National Symphony Orchestra Pays Homage to Rostropovich

« previous episode | next episode »

Saturday, May 11, 2013

The National Symphony Orchestra, led by Christoph Eschenbach, caps the Spring for Music festival with "A Tribute to Slava." The NSO features works associated with the late cellist and conductor Mstislav Rostropovich, who was the orchestra's music director from 1977 to 1994. Rostropovich died in April 2007.

In an interview with WQXR's Naomi Lewin, Eschenbach called Rostropovich "a great idol of mine since my youth," and said that each of the three pieces on this Spring for Music captures an aspect of Rostropovich's reputation as an outspoken political exile as well as a conductor and cellist.

The program features Shchedrin's Slava, Slava (a nod to Rostropovich's nickname); Schnittke's Viola Concerto (with soloist David Aaron Carpenter), and Shostakovich's Symphony No. 5. The latter work became the NSO's signature piece during Rostropovich's NSO tenure, with the orchestra performing it in 16 countries on four continents.

Program Details:

Shchedrin: Slava, Slava – A Festive ringing of bells
Alfred Schnittke: Viola Concerto
David Aaron Carpenter, viola

 *****

Dmitri Shostakovich: Symphony No. 5

Below is the archive of our live chat and Twitter conversation:

The WQXR e-newsletter. Show highlights, links to music news, on-demand concerts, events from The Greene Space and more.

Comments [1]

Rev Robert Hundley from Washington, DC

When we heard the NSO play this program last week there were so many dimensions of the music that came thru. The political story was one element, when the Stalinist bullied & abused Shostakovich unmercifully, depriving him of his music and his humanity. There was only one student who stood by him: Rostapovich. Once, we were told, Shostakovich was writing a piece of music which became the intro to (Dmitri Shostakovich:) Symphony No. 5 & gave it to the 19 year old Rostapovich: "see how this sounds." So Rostapovich played an incredibly difficult piece of music easily, wh/, he said, I have never played as well since. But the political dynamic was powerful, standing up for a non-totalitarian life. Rostapovich came to Washington for years, but felt he had a obligation to return to USSR and finally he arranged a tour of Russia with the NSO, and it seems to me that the NSO tour broke Russia open, out of the Cold War. Soon there was Perostrokia & Solsinetzian followed. Between Russia & America we still have a way to go, but the Music of Shostakovick & Rostapovich were crucial ways to mutual appreciation. Spkonia Noch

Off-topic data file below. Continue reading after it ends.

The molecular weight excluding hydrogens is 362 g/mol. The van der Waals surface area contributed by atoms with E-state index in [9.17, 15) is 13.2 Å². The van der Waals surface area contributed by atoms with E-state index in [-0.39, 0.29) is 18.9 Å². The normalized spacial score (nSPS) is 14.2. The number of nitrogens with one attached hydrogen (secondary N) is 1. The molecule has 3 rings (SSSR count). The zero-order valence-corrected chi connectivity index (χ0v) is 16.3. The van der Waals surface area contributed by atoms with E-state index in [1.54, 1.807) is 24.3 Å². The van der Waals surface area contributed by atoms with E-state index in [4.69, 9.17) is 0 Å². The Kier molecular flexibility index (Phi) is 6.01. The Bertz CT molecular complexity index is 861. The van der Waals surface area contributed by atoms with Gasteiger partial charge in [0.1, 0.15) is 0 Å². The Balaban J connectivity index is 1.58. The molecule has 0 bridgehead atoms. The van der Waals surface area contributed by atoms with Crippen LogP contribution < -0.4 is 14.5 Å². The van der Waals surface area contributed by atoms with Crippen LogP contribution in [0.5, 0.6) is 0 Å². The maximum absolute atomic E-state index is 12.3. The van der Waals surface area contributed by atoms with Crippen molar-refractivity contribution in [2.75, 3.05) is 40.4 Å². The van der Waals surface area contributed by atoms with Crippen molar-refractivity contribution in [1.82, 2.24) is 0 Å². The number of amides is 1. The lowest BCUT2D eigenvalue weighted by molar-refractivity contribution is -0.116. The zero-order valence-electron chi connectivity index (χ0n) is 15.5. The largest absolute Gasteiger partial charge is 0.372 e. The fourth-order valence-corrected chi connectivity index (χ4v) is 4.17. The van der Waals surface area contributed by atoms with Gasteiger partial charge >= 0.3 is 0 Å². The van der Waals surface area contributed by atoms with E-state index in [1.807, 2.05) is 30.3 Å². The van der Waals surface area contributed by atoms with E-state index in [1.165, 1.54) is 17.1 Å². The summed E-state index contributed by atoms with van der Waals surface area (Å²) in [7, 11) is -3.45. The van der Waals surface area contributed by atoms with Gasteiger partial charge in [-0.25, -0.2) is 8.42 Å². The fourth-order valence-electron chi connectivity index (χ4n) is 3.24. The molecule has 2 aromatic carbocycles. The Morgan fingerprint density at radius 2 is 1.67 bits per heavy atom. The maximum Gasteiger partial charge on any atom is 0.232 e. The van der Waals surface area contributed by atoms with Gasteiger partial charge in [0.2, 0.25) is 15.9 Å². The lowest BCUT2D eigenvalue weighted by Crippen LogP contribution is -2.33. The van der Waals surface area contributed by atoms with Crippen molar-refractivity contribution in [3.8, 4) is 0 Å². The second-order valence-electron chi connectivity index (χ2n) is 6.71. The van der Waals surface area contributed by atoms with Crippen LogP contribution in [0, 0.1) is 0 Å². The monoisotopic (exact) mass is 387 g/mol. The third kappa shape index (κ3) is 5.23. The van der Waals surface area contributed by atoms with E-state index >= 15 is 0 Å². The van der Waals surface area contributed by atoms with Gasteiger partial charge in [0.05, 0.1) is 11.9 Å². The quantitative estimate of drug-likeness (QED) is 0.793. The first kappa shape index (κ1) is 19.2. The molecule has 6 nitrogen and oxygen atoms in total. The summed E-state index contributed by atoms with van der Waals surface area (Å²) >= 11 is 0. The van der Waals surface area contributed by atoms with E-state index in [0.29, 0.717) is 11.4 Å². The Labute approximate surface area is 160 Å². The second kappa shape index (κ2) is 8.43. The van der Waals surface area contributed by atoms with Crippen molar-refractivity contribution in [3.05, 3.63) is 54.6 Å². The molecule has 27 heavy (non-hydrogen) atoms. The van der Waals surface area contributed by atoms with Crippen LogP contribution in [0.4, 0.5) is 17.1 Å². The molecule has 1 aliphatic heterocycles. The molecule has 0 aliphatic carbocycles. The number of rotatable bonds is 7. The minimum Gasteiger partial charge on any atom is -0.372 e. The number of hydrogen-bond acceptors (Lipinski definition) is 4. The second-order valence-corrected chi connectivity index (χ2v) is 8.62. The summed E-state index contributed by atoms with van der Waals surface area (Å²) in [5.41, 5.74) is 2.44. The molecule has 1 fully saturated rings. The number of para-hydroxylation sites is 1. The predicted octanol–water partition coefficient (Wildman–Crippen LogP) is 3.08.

May. 11 2013 09:25 PM

Leave a Comment

Email addresses are required but never displayed.